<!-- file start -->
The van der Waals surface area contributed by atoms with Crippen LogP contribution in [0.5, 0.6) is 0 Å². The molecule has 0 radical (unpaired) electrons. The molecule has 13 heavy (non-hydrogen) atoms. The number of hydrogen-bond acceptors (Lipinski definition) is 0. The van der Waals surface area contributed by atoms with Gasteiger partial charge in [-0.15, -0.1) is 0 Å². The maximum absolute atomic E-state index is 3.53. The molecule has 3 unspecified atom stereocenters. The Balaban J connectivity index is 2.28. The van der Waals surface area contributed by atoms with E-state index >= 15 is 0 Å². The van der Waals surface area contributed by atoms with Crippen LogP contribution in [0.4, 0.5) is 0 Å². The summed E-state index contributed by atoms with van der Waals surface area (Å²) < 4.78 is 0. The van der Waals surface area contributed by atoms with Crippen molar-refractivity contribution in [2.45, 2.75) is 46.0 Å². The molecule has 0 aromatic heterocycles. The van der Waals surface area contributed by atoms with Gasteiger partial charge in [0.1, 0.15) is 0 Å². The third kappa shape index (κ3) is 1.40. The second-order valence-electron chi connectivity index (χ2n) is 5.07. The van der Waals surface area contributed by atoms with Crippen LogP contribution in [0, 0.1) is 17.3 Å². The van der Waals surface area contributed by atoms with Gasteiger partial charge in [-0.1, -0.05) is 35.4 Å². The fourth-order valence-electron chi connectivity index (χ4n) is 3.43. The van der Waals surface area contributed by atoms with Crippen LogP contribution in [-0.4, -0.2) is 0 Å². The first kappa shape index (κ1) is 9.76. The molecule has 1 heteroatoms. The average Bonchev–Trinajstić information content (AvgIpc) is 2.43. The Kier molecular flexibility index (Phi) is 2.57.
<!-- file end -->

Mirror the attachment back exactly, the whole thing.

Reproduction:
The van der Waals surface area contributed by atoms with Crippen LogP contribution in [0.5, 0.6) is 0 Å². The molecule has 0 radical (unpaired) electrons. The molecule has 13 heavy (non-hydrogen) atoms. The number of hydrogen-bond acceptors (Lipinski definition) is 0. The van der Waals surface area contributed by atoms with Gasteiger partial charge in [-0.15, -0.1) is 0 Å². The maximum absolute atomic E-state index is 3.53. The molecule has 3 unspecified atom stereocenters. The Balaban J connectivity index is 2.28. The van der Waals surface area contributed by atoms with E-state index >= 15 is 0 Å². The van der Waals surface area contributed by atoms with Crippen LogP contribution in [0.4, 0.5) is 0 Å². The summed E-state index contributed by atoms with van der Waals surface area (Å²) < 4.78 is 0. The van der Waals surface area contributed by atoms with Crippen molar-refractivity contribution in [2.45, 2.75) is 46.0 Å². The molecule has 0 aromatic heterocycles. The van der Waals surface area contributed by atoms with Gasteiger partial charge in [0.1, 0.15) is 0 Å². The third kappa shape index (κ3) is 1.40. The second-order valence-electron chi connectivity index (χ2n) is 5.07. The van der Waals surface area contributed by atoms with Crippen LogP contribution in [0, 0.1) is 17.3 Å². The van der Waals surface area contributed by atoms with Gasteiger partial charge in [-0.1, -0.05) is 35.4 Å². The fourth-order valence-electron chi connectivity index (χ4n) is 3.43. The van der Waals surface area contributed by atoms with Crippen LogP contribution in [-0.4, -0.2) is 0 Å². The first kappa shape index (κ1) is 9.76. The molecule has 1 heteroatoms. The average Bonchev–Trinajstić information content (AvgIpc) is 2.43. The Kier molecular flexibility index (Phi) is 2.57.